Just because you’ve stashed your clubs for the winter doesn’t mean you’re done dealing with blades and edges. Your lawnmower needs your attention.
Bob Pruneau is the head mechanic at the Links at Brunello, in Nova Scotia, Canada, and the author of Bobs Shop, a blog about turf-equipment repair. Here are 7 simple steps he says homeowners should take to get their mowers ready to roll come spring.
1. Pressure wash
Left untouched, clumps of grass and caked-on mud can promote rust and rot. Chemical and fertilizer residues do no favors to the decks and frames. A quick top-to-bottom cleaning will help ensure that your mower gets a clean springtime bill of health.
2. Add a fuel stabilizer
Fuel degrades in prolonged storage, developing impurities that can gum up your mower’s inner-workings. Fuel stabilizer counteracts this. After adding it to your tank, Pruneau says it’s important to run the engine for about 5 minutes, giving the stabilizer time to reach the carburetor and other parts.
3. Fill the tank
Empty spaces can fill with air and moisture, which, in turn, can lead to rust. So, top off your tank, Pruneau says, unless you plan to stow your mower inside your home, in which case — for safety and insurance reasons — you’re better off letting the machine run dry before you put it away.
4. Oil the spark plugs
A teaspoon or so of motor oil in the spark plug holes will keep from them seizing up in frigid temperatures. This is especially important, Pruneau says, if you plan to leave your mower outside.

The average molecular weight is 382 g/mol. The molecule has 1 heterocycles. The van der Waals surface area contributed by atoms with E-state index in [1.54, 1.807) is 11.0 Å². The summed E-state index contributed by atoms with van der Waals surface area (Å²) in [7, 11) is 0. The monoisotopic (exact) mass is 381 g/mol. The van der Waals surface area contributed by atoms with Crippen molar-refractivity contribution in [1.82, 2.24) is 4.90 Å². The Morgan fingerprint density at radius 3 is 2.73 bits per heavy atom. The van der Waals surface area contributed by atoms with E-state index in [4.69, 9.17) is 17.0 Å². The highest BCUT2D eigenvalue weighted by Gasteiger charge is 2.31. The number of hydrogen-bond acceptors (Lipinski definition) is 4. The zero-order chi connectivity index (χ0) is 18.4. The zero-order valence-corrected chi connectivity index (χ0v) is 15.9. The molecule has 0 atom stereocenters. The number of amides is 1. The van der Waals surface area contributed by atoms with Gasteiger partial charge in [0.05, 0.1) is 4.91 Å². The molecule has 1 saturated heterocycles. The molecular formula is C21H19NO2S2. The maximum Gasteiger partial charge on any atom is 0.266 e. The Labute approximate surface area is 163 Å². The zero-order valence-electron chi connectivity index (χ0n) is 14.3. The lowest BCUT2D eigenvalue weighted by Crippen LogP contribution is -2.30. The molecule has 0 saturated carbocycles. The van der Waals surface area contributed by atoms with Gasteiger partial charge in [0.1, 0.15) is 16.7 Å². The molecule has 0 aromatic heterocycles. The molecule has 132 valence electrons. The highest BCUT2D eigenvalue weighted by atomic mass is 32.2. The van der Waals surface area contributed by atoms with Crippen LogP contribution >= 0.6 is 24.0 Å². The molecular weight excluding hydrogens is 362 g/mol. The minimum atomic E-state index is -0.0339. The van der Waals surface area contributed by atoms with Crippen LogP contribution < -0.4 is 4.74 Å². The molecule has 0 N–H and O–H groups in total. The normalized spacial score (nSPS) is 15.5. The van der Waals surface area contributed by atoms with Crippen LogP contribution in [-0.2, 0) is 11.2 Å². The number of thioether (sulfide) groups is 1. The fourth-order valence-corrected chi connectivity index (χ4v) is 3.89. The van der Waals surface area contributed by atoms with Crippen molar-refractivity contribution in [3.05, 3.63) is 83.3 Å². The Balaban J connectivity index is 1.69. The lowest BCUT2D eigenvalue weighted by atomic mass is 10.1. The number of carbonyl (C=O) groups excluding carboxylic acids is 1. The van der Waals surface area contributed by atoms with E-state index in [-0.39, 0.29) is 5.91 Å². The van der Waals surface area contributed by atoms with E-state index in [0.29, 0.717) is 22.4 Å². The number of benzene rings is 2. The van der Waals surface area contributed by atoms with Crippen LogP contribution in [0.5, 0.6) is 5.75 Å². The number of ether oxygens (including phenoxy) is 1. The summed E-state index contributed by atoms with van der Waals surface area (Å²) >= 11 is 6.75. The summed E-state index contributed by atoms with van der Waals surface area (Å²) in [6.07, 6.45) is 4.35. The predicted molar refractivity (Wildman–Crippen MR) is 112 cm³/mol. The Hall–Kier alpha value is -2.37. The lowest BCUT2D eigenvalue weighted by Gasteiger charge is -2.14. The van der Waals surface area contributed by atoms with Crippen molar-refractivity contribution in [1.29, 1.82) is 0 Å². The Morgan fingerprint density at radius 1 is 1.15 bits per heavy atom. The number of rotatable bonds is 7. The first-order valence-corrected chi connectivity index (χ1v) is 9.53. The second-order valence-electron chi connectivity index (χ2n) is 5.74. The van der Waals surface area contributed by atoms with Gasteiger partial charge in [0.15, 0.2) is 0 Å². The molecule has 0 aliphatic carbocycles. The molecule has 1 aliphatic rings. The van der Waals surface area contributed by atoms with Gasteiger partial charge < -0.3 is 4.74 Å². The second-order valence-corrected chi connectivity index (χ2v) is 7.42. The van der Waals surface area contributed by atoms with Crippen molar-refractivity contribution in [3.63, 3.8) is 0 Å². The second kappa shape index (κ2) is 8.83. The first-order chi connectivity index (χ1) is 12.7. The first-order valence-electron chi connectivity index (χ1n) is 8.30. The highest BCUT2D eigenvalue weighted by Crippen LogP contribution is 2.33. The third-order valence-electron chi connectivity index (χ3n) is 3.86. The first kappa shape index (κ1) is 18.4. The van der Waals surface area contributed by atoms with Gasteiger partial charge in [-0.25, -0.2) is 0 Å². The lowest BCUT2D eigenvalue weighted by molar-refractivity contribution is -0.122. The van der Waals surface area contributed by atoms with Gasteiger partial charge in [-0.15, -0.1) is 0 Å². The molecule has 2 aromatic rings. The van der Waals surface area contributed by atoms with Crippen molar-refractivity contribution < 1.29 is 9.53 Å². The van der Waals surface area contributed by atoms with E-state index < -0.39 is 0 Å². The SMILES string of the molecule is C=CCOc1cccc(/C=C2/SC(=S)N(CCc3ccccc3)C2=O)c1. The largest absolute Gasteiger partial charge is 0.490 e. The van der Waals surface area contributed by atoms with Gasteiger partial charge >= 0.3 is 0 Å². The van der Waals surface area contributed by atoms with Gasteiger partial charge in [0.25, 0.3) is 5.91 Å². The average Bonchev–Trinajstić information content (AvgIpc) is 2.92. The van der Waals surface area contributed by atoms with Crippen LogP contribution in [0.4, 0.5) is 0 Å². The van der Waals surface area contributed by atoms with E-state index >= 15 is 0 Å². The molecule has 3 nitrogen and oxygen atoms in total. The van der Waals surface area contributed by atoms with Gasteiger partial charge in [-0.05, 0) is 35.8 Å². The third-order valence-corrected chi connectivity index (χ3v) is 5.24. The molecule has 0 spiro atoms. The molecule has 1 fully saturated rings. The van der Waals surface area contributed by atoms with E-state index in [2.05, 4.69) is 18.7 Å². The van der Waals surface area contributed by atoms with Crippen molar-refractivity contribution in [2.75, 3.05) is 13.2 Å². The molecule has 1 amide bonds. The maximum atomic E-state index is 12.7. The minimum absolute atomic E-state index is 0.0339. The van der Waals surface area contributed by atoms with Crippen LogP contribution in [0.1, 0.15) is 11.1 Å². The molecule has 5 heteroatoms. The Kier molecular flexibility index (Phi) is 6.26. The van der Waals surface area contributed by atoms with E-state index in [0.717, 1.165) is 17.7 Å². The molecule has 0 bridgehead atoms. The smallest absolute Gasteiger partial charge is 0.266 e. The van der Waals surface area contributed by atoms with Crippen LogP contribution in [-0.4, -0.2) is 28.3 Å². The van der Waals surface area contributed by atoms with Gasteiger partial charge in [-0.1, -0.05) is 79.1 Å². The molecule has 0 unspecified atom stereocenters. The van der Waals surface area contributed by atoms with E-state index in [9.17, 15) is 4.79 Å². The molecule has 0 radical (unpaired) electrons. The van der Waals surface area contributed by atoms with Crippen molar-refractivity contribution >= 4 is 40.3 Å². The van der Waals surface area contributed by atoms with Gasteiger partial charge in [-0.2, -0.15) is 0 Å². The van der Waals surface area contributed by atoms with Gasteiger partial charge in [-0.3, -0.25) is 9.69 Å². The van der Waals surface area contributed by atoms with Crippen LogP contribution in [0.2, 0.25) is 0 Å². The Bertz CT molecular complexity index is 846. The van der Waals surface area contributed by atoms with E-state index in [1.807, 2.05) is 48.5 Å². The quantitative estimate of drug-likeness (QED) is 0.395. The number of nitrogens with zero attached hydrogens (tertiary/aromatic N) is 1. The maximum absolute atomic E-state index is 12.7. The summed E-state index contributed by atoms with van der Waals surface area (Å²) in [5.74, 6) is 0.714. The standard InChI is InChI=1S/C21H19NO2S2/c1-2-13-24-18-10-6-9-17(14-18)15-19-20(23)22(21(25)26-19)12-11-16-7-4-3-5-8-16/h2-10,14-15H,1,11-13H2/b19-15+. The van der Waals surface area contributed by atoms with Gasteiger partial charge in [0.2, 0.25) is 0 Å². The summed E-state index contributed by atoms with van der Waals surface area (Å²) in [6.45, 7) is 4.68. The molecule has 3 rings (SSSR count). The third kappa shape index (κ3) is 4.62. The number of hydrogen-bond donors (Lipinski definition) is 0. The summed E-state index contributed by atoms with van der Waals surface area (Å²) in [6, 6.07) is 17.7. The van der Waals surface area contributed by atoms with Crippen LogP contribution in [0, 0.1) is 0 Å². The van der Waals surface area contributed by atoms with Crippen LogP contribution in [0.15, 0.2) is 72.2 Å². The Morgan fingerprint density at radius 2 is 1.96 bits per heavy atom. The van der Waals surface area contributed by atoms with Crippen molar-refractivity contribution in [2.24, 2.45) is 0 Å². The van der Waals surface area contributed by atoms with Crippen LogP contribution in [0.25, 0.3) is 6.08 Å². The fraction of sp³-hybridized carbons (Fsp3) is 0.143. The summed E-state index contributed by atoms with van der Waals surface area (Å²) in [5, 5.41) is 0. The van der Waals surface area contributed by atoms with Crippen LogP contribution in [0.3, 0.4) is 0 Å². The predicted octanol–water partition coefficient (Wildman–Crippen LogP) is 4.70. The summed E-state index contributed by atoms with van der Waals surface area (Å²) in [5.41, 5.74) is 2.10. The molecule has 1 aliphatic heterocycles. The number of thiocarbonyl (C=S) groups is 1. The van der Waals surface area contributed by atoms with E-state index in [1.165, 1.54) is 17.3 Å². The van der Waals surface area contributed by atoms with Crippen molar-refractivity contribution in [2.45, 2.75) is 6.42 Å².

5. Pull the cord
If your mower has a rope-start engine, Pruneau recommends pulling the cord part way out before you stow the machine. That will get the valves up into the guide, providing a safeguard against rust.
6. Seize the day
If winter surprises you with a warm, sunny day, take advantage, Pruneau says, by pulling out your mower and firing up your engine to get the fluids pumping through the valves and tubes. Think of it as cardio for the machine.
7. Sharpen the blades
With most mowers, this is not brain surgery. Just pop off the blades, Pruneau says, and follow the manufacturer’s instructions. But if you don’t have the time or inclination, find a local pro to do it for you. You might even inquire at your local course. The maintenance shop might be willing to do the job.